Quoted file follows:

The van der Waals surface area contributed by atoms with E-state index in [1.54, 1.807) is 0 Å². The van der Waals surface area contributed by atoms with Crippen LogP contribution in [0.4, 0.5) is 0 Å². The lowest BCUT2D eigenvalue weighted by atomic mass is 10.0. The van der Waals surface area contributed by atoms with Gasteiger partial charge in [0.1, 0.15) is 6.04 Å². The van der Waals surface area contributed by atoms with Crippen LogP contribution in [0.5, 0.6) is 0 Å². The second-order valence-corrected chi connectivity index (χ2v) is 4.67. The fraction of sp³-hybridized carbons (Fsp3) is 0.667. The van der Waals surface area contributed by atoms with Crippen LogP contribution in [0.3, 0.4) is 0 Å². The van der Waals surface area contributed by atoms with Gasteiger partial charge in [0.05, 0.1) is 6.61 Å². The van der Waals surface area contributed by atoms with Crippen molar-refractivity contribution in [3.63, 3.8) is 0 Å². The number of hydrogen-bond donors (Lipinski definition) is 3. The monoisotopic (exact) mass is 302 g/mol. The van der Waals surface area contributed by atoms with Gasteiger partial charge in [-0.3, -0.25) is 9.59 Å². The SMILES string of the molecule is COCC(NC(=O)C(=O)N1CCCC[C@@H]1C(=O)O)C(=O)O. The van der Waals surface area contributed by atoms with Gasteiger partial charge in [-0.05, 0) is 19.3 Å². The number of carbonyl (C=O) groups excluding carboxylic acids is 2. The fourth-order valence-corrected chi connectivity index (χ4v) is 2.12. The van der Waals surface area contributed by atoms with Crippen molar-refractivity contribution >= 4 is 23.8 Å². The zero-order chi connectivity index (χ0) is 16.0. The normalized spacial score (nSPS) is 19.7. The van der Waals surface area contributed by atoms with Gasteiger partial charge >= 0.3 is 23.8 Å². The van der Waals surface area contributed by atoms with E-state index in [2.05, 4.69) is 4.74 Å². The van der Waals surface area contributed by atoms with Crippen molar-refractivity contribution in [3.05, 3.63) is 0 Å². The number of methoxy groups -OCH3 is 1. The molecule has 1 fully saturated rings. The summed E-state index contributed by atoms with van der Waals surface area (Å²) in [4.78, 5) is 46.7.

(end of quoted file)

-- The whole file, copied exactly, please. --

The van der Waals surface area contributed by atoms with E-state index in [1.54, 1.807) is 0 Å². The van der Waals surface area contributed by atoms with Crippen LogP contribution in [0.4, 0.5) is 0 Å². The lowest BCUT2D eigenvalue weighted by atomic mass is 10.0. The van der Waals surface area contributed by atoms with Gasteiger partial charge in [0.1, 0.15) is 6.04 Å². The van der Waals surface area contributed by atoms with Crippen LogP contribution in [0.5, 0.6) is 0 Å². The second-order valence-corrected chi connectivity index (χ2v) is 4.67. The fraction of sp³-hybridized carbons (Fsp3) is 0.667. The van der Waals surface area contributed by atoms with Crippen LogP contribution in [0.3, 0.4) is 0 Å². The van der Waals surface area contributed by atoms with Gasteiger partial charge in [0.05, 0.1) is 6.61 Å². The van der Waals surface area contributed by atoms with Crippen molar-refractivity contribution in [3.63, 3.8) is 0 Å². The number of hydrogen-bond donors (Lipinski definition) is 3. The monoisotopic (exact) mass is 302 g/mol. The van der Waals surface area contributed by atoms with Gasteiger partial charge in [-0.3, -0.25) is 9.59 Å². The SMILES string of the molecule is COCC(NC(=O)C(=O)N1CCCC[C@@H]1C(=O)O)C(=O)O. The van der Waals surface area contributed by atoms with Gasteiger partial charge in [-0.05, 0) is 19.3 Å². The number of carbonyl (C=O) groups excluding carboxylic acids is 2. The fourth-order valence-corrected chi connectivity index (χ4v) is 2.12. The van der Waals surface area contributed by atoms with Crippen molar-refractivity contribution >= 4 is 23.8 Å². The zero-order chi connectivity index (χ0) is 16.0. The normalized spacial score (nSPS) is 19.7. The van der Waals surface area contributed by atoms with Gasteiger partial charge >= 0.3 is 23.8 Å². The van der Waals surface area contributed by atoms with E-state index in [2.05, 4.69) is 4.74 Å². The van der Waals surface area contributed by atoms with Crippen molar-refractivity contribution in [3.05, 3.63) is 0 Å². The number of methoxy groups -OCH3 is 1. The molecule has 1 fully saturated rings. The summed E-state index contributed by atoms with van der Waals surface area (Å²) in [4.78, 5) is 46.7.